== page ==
By: Robin Ford Wallace, Reporter
A state-required audit of Dade County’s water loss led Bobby Nolen, Dade Water Authority’s consulting engineer, to a surprising conclusion: the Authority is not much wasting water as letting county customers get away without paying for it.
“If a meter is recording inaccurately, in most instances it is not recording all the water that passes through it,” Nolen explained to the Authority’s board of directors at its regular monthly meeting on Friday. “That’s an apparent loss. It’s not coming out in a leak, the customer is using it – but we’re not billing for it.”
Nolen told the board that he had tested a random sampling of 80 water meters of varying ages throughout the county and that from his findings it was reasonable to assume as much as 10 percent of residential-use water in the county was going down the drain unaccounted for. “That’s a fairly considerable amount of water when you consider how much water you use in a month,” he said.
Then, said the engineer, 60 to 70 larger, commercial-use meters in the county were also losing the Authority money and generating what on the books looked like water loss. “They are being misused in that probably these meters are bigger than what the use calls for,” said Nolen. “The larger meter takes a larger amount of water to flow through it to register properly.”
There again, he said, the water is not simply disappearing, it is being used but not billed for.
The audit, Nolen told the board, was required by the state not just as an accounting measure statewide but with a view toward water conservation as outlined in a comprehensive plan the state recommended two years ago.
Water Authority manager Doug Anderton backed him up from long experience. “Through the years you have customers call in and say, you know, there’s something wrong with my meter, it’s registering fast,” he said. “In 40 years, I’ve never seen a meter register fast.”
But if water customers are getting away with that 10 percent freebie now, they won’t for much longer: “There’s a brand-new generation of meters that just now hit the market that just registers drops, almost,” said Anderton. “We’re testing some now.”
Anderton said the new meters can be monitored with a laptop computer into which they are able to feed a history of water usage hour by hour.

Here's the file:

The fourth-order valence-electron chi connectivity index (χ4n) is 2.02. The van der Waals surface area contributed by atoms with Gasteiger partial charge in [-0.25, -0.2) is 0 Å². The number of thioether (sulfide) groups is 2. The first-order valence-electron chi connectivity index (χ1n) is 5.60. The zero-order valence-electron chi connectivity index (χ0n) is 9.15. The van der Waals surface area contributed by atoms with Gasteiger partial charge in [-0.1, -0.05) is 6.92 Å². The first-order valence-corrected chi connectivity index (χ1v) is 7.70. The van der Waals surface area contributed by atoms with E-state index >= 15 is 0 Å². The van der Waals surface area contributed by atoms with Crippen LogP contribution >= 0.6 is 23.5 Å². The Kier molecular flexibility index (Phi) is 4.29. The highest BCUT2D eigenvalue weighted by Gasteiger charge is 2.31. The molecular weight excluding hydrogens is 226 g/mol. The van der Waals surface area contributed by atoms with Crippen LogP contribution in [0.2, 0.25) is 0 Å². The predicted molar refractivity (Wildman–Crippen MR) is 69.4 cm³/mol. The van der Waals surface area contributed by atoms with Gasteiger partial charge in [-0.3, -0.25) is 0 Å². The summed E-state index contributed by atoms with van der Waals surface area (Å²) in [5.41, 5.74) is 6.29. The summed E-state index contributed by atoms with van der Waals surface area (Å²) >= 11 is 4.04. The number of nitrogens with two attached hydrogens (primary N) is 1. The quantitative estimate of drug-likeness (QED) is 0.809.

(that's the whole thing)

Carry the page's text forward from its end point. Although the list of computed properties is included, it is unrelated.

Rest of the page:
Board member Dennis Watson, who presided at the meeting in the absence of County Executive Ted Rumley, who as Dade Commission chairman also chairs the water board, asked what would happen to the Authority’s financials if the wastage was eliminated. “Assuming we capture all of this, what will that do for revenue?” he said. “Does it increase revenue proportionately?”
Anderton said maybe, maybe not, depending on how customers react to paying for their whole usage. “Will they continue to use the same amount of water, or will they start conserving?” he said.
Reporting on the Authority’s financials, employee Sherri Walker said January had been an excellent month revenue-wise. “We are $124,000 ahead for the 12-month period, so right now we’re doing excellent,” she said.
Anderton added that January is typically the heaviest usage month because of customers leaving water running to avoid frozen pipes, a practice that has made him nervous in some dry years when he worried about keeping the community supplied. “That’s what the weatherman will say, ‘You’d better leave those faucets running tonight,’ and I’d just cringe,” he remembered.
Engineer Nolen gave a report on major projects undertaken by the Authority through a GEFA (Georgia Environmental Finance Authority) low-interest loan, explaining it would be the last one as all the work had wound down.
But on that subject, board member Dr. Billy Pullen made the rare request that last month’s minutes be amended before he voted to approve them to reflect that a $120,000 soft-cost overrun for one of those projects, a sewer revamp in the Flintstone subdivision, also known as Krupski Loop, was not of Dade Water’s doings and that the cost would not be absorbed by the Authority.
“I just wonder if they could stick in there somewhere that we were obligated to pay the city of Lookout Mountain and that the cost … the residents of the Flintstone subdivision were going to pay that back on their monthly sewer bill,” he said.
Nolen explained all that was written into the intergovernmental agreement between the Authority and the city of Lookout Mountain, Ga., whose municipal system is now administering the Krupski Loop sewer.
But he said he would make it clear in the minutes, and he broke the overrun costs down as due to an odor control system added by Lookout Mountain as well as administrative and legal costs that city had incurred for the project.
And Anderton reported another project the Authority undertook at the request of former County Executive Ben Brandon, a water line under I-59 at Rising Fawn to supply Brandon and another customer on the west side, was now complete.
“I think those couple of customers over there have got to run about 2,500 feet of pipe or something to be able to hook that up to the private road to get it done, but we fixed our part and it’s tested and ready to go,” said Anderton.
The next water board meeting is at 10 a.m. on March 16.